This work consists of a video processing algorithm that reorganizes video files in time (frames) and color/space (pixels). While I consider the actual piece to be the code itself (written in python and OpenCV), the exhibited work is a processed feature film in original duration where the color and time axes have swapped places.
Building upon the works of Jason Salavon (The Top Grossing Film of All Time, 2000) and Susan Collins (i.e. Fenlandia, Glenlandia, Seascape, 2004–), the work suggests an alternative way of viewing digital video which disempowers narrative in favor of showing the characteristics of the media itself.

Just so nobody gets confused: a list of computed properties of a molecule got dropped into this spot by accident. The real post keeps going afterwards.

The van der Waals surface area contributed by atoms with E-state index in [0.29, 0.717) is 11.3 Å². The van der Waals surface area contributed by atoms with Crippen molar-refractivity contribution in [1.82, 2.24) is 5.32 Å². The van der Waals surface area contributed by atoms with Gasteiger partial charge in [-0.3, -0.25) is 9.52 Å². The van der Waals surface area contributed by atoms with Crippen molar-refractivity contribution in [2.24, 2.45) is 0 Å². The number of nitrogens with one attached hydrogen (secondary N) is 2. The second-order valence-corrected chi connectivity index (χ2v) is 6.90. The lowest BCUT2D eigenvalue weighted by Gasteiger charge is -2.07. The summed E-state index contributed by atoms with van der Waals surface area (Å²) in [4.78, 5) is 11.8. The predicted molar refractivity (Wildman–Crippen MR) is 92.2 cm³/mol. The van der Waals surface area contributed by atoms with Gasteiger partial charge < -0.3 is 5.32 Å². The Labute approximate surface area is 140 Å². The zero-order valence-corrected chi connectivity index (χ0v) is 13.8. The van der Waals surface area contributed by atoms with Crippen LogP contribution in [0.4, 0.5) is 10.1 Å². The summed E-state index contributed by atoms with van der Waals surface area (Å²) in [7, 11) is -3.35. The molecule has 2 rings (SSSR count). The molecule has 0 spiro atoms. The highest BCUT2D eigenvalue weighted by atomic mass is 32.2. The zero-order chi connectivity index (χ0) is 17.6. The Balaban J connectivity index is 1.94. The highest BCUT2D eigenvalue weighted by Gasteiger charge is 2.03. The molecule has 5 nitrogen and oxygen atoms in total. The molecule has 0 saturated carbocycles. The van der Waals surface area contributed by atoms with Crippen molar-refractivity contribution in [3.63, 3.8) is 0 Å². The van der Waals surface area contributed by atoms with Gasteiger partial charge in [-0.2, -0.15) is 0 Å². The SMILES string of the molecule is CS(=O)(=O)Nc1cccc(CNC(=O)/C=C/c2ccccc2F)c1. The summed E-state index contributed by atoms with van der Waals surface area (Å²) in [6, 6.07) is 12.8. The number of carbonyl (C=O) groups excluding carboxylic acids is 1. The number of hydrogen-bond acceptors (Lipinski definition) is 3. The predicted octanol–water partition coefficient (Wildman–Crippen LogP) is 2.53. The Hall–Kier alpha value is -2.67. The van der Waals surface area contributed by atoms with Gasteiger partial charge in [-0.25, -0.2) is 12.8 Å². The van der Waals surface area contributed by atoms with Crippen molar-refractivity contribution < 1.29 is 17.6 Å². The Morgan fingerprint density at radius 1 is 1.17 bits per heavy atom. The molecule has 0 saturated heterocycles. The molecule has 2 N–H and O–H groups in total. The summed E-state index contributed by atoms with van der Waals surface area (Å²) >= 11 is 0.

Like the mentioned works, A frame for a pixel exposes individual pixels in a way not commonly perceived. Indeed, one could argue that compression with macroblocks (mentioned above) in particular disallows this form of representation. What distinguishes my work from my forerunners is that I preserve the temporal aspect of the input material and, to put it simple, that it moves.
A frame for a pixel, a pixel for a frame, version for Shiraz
The Top Grossing Film of All Time, Jason Salavon, 2000
Folkestone, Susan Collins, 2009
- Collins 2017, Seascape, http://www.ucl.ac.uk/slade/sac/2009/seascape/
- Salavon 2017, The Top Grossing Film of All Time, http://salavon.com/work/TopGrossingFilmAllTime/image/144/